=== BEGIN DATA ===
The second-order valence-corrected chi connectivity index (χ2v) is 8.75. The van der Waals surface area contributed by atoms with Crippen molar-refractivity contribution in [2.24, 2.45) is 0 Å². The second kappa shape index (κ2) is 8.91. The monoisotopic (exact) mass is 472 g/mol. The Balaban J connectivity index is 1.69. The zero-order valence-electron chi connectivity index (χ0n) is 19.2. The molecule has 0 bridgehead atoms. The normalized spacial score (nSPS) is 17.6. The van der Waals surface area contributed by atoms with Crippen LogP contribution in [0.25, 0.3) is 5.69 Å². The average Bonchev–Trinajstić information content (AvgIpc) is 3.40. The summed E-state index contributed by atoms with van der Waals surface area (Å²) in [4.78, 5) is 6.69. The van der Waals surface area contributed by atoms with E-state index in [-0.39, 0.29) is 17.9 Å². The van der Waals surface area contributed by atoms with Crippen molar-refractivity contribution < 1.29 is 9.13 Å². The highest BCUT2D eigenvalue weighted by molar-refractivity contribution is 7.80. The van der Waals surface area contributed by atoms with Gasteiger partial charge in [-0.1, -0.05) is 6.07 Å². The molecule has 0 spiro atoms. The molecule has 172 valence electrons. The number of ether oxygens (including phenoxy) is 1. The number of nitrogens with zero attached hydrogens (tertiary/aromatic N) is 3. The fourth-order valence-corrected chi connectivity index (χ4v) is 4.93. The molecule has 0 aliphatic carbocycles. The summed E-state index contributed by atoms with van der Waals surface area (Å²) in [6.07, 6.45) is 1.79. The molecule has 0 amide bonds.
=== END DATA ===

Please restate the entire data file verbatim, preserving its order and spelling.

The second-order valence-corrected chi connectivity index (χ2v) is 8.75. The van der Waals surface area contributed by atoms with Crippen molar-refractivity contribution in [2.24, 2.45) is 0 Å². The second kappa shape index (κ2) is 8.91. The monoisotopic (exact) mass is 472 g/mol. The Balaban J connectivity index is 1.69. The zero-order valence-electron chi connectivity index (χ0n) is 19.2. The molecule has 0 bridgehead atoms. The normalized spacial score (nSPS) is 17.6. The van der Waals surface area contributed by atoms with Crippen LogP contribution in [0.25, 0.3) is 5.69 Å². The average Bonchev–Trinajstić information content (AvgIpc) is 3.40. The summed E-state index contributed by atoms with van der Waals surface area (Å²) in [4.78, 5) is 6.69. The van der Waals surface area contributed by atoms with E-state index in [-0.39, 0.29) is 17.9 Å². The van der Waals surface area contributed by atoms with Crippen molar-refractivity contribution < 1.29 is 9.13 Å². The highest BCUT2D eigenvalue weighted by molar-refractivity contribution is 7.80. The van der Waals surface area contributed by atoms with Gasteiger partial charge in [-0.1, -0.05) is 6.07 Å². The molecule has 0 spiro atoms. The molecule has 172 valence electrons. The number of ether oxygens (including phenoxy) is 1. The number of nitrogens with zero attached hydrogens (tertiary/aromatic N) is 3. The fourth-order valence-corrected chi connectivity index (χ4v) is 4.93. The molecule has 0 aliphatic carbocycles. The summed E-state index contributed by atoms with van der Waals surface area (Å²) in [6.07, 6.45) is 1.79. The molecule has 0 amide bonds.